AN ALTERNATIVE VIEW OF THANKSGIVING

I’m from Rhode Island so, since childhood, Thanksgiving was a really big deal. We drew turkeys in schools by tracing our hands. We made pilgrim hats out of construction paper. We heard the story over and over again about how the friendly Indians had been invited to the Pilgrim’s first Thanksgiving, where everyone shared their food and celebrated surviving the harsh New World winter. We went on field trips to Plymouth Rock and to Plymouth Plantations, a living history museum. It was great.

Soon after the idealized sharing of food and celebration of mutual survival, a few problems arose.

Soon after the idealized sharing of food and celebration of mutual survival, a few problems arose.

But then, of course, I grew up and found another side to this relationship between the Pilgrims and the Indians. I read books that were not approved by school boards. I listened to friends who had made a vocation of studying King Philip’s War. I got a different perspective about this First Thanksgiving and that whole period of our history. The only part of the story that seemed truthful was that some Indian tribes taught the Pilgrims what to grow in the New Land and that helped them survive.

The Pilgrims even learned how to make popcorn from the Indians!

This drawing portrays the capture of Brookfield, Massachusetts during King Philip's War. Images of Indians attacking European settlers were pretty easy to find.

This drawing portrays the capture of Brookfield, Massachusetts during King Philip’s War. Images of Indians attacking European settlers were pretty easy to find.

So once I got over being kind of angry with the school department for lying to me, and got over being kind of sick from the real story of how everybody treated everybody else immediately following the First Thanksgiving, I wondered what Native Americans thought about Thanksgiving these days. Was it the same as their attitude about Columbus Day, a holiday most American Indians have nothing to do with? Did they all feel the same bitterness about that old Thanksgiving story as some members of East Coast tribes who justifiably hold an annual protest at Plymouth Rock on Thanksgiving?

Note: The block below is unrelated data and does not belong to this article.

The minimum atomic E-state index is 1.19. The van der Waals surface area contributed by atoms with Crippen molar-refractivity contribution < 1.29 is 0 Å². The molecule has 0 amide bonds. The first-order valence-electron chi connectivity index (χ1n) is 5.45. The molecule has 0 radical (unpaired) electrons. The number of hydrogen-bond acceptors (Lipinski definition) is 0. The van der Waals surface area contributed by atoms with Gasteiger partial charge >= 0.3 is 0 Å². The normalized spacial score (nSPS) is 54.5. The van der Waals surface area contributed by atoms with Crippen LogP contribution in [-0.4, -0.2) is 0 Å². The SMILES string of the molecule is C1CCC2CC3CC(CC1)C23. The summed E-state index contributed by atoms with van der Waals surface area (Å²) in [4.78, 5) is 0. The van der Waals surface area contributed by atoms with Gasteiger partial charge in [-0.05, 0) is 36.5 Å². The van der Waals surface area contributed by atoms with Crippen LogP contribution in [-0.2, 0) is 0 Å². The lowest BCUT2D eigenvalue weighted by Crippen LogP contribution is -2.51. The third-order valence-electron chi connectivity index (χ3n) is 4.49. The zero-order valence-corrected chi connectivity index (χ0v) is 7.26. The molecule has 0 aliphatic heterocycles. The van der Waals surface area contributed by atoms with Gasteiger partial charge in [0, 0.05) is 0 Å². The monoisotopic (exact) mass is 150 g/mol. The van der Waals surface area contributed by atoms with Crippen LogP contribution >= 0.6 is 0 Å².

I live near the largest Indian Reservation in the United States. According to the 2010 census, the Navajo Nation, which includes most of northeast Arizona plus parts of New

Images like this were a little harder to find. This is not how the relationship between colonists and natives is usually portrayed, but perhaps a more accurate one than what is typically  taught in schools.

Images like this were a little harder to find. This is not how the relationship between colonists and natives is usually portrayed, but perhaps a more accurate one than what is typically taught in schools.

Mexico and Utah, has a native population of 169,321 (this number doesn’t include non-natives living on the reservation). This is more than the combined total of the next nine reservations.

I am not a psychologist, anthropologist, or historian. I’m just a person who sometimes wonders about things. Sometimes I do a lot of in-depth research on a subject that interests me. This time I did not, mostly because to really understand this situation would take a lifetime of study. All I did was scan the internet, Facebook, and the Navajo newspapers. I’m not claiming to be an expert. I’m just sharing my impressions. It appeared most citizens of the Navajo Nation celebrated Thanksgiving just like the rest of America: Turkey, family, and football. And I found a recent (undated) Thanksgiving Message from the Leaders of the Navajo Nation posted on the internet. It says, in part:

“As Diné people, let us share our abundance with our neighbors and friends. Let us be compassionate, show kindness, express forgiveness and faith, all of which make our Navajo Nation a place of beauty and hope.”

Now, that’s the idea. From what I understand, this is the way the Diné try to live every day, not just on Thanksgiving.

Maybe we should still be learning from the Indians.

For more information:

An Alternative View of Thanksgiving

Navajo Thanksgiving Message

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2 comments

  1. charmibee · · Reply

    Interesting insights to a sad history. I like to think that there were good pilgrims and good Native Americans that wished for better than what may have actually been the case. Just as there are presently.

    Like

    1. I’d like to think that too, but I have to wonder if things would be any different today if there were people who had the food (or were the food – thinking of McCarthy’s “The Road”) and starving people with guns. I know I have told my survivalist friends that all the toilet paper and chickens in the world won’t help if they don’t have the most guns. Sorry! I’m really not that pessimistic!

      Like

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